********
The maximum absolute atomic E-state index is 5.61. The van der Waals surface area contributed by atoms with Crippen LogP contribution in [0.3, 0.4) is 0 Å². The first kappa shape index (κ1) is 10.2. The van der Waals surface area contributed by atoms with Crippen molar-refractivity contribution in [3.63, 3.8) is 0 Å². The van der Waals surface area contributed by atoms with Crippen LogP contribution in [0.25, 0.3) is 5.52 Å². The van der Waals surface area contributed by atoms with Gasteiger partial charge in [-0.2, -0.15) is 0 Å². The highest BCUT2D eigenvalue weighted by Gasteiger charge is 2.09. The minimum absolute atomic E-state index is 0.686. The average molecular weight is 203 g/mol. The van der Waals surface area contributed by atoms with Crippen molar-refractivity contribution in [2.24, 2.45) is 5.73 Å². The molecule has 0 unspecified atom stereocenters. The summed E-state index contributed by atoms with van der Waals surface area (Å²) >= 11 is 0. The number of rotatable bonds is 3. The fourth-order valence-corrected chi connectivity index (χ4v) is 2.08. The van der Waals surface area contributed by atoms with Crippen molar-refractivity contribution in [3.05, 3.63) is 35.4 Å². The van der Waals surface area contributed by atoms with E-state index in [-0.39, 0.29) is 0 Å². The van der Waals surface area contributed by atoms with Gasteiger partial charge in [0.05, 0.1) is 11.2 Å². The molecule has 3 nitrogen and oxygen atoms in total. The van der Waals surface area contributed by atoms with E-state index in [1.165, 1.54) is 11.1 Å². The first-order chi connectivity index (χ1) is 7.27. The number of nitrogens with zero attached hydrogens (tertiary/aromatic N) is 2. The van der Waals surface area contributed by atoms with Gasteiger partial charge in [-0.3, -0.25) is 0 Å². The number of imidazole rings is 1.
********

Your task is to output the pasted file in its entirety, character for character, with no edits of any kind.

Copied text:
The maximum absolute atomic E-state index is 5.61. The van der Waals surface area contributed by atoms with Crippen LogP contribution in [0.3, 0.4) is 0 Å². The first kappa shape index (κ1) is 10.2. The van der Waals surface area contributed by atoms with Crippen molar-refractivity contribution in [3.63, 3.8) is 0 Å². The van der Waals surface area contributed by atoms with Crippen LogP contribution in [0.25, 0.3) is 5.52 Å². The van der Waals surface area contributed by atoms with Gasteiger partial charge in [-0.2, -0.15) is 0 Å². The highest BCUT2D eigenvalue weighted by Gasteiger charge is 2.09. The minimum absolute atomic E-state index is 0.686. The average molecular weight is 203 g/mol. The van der Waals surface area contributed by atoms with Crippen molar-refractivity contribution in [2.24, 2.45) is 5.73 Å². The molecule has 0 unspecified atom stereocenters. The summed E-state index contributed by atoms with van der Waals surface area (Å²) >= 11 is 0. The number of rotatable bonds is 3. The fourth-order valence-corrected chi connectivity index (χ4v) is 2.08. The van der Waals surface area contributed by atoms with Crippen molar-refractivity contribution in [3.05, 3.63) is 35.4 Å². The van der Waals surface area contributed by atoms with E-state index in [-0.39, 0.29) is 0 Å². The van der Waals surface area contributed by atoms with Gasteiger partial charge in [0.05, 0.1) is 11.2 Å². The molecule has 3 nitrogen and oxygen atoms in total. The van der Waals surface area contributed by atoms with E-state index in [1.165, 1.54) is 11.1 Å². The first-order chi connectivity index (χ1) is 7.27. The number of nitrogens with zero attached hydrogens (tertiary/aromatic N) is 2. The van der Waals surface area contributed by atoms with Gasteiger partial charge in [-0.3, -0.25) is 0 Å². The number of imidazole rings is 1.